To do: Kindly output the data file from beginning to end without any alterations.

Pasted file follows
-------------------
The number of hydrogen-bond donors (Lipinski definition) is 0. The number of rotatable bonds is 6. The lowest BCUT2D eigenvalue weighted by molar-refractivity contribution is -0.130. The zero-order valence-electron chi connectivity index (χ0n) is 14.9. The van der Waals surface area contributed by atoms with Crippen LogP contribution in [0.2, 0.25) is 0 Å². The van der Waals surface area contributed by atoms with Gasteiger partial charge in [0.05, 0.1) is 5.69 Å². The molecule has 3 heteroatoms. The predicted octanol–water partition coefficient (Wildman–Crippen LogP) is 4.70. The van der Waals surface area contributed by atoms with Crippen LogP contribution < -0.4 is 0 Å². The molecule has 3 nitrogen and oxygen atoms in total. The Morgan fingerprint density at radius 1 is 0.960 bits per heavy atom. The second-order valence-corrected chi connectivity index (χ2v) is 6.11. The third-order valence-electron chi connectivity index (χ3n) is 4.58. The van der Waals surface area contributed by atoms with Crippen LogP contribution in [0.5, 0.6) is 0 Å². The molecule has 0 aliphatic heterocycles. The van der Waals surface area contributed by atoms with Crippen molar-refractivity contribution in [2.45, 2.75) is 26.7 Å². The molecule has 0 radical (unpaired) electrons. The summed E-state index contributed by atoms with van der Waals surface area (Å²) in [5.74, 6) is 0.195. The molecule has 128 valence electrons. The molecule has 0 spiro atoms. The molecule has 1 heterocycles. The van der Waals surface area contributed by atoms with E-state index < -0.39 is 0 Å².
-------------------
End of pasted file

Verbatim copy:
The number of hydrogen-bond donors (Lipinski definition) is 0. The number of rotatable bonds is 6. The lowest BCUT2D eigenvalue weighted by molar-refractivity contribution is -0.130. The zero-order valence-electron chi connectivity index (χ0n) is 14.9. The van der Waals surface area contributed by atoms with Crippen LogP contribution in [0.2, 0.25) is 0 Å². The van der Waals surface area contributed by atoms with Gasteiger partial charge in [0.05, 0.1) is 5.69 Å². The molecule has 3 heteroatoms. The predicted octanol–water partition coefficient (Wildman–Crippen LogP) is 4.70. The van der Waals surface area contributed by atoms with Crippen LogP contribution < -0.4 is 0 Å². The molecule has 3 nitrogen and oxygen atoms in total. The Morgan fingerprint density at radius 1 is 0.960 bits per heavy atom. The second-order valence-corrected chi connectivity index (χ2v) is 6.11. The third-order valence-electron chi connectivity index (χ3n) is 4.58. The van der Waals surface area contributed by atoms with Crippen LogP contribution in [0.5, 0.6) is 0 Å². The molecule has 0 aliphatic heterocycles. The van der Waals surface area contributed by atoms with Crippen molar-refractivity contribution in [2.45, 2.75) is 26.7 Å². The molecule has 0 radical (unpaired) electrons. The summed E-state index contributed by atoms with van der Waals surface area (Å²) in [5.74, 6) is 0.195. The molecule has 128 valence electrons. The molecule has 0 spiro atoms. The molecule has 1 heterocycles. The van der Waals surface area contributed by atoms with E-state index < -0.39 is 0 Å².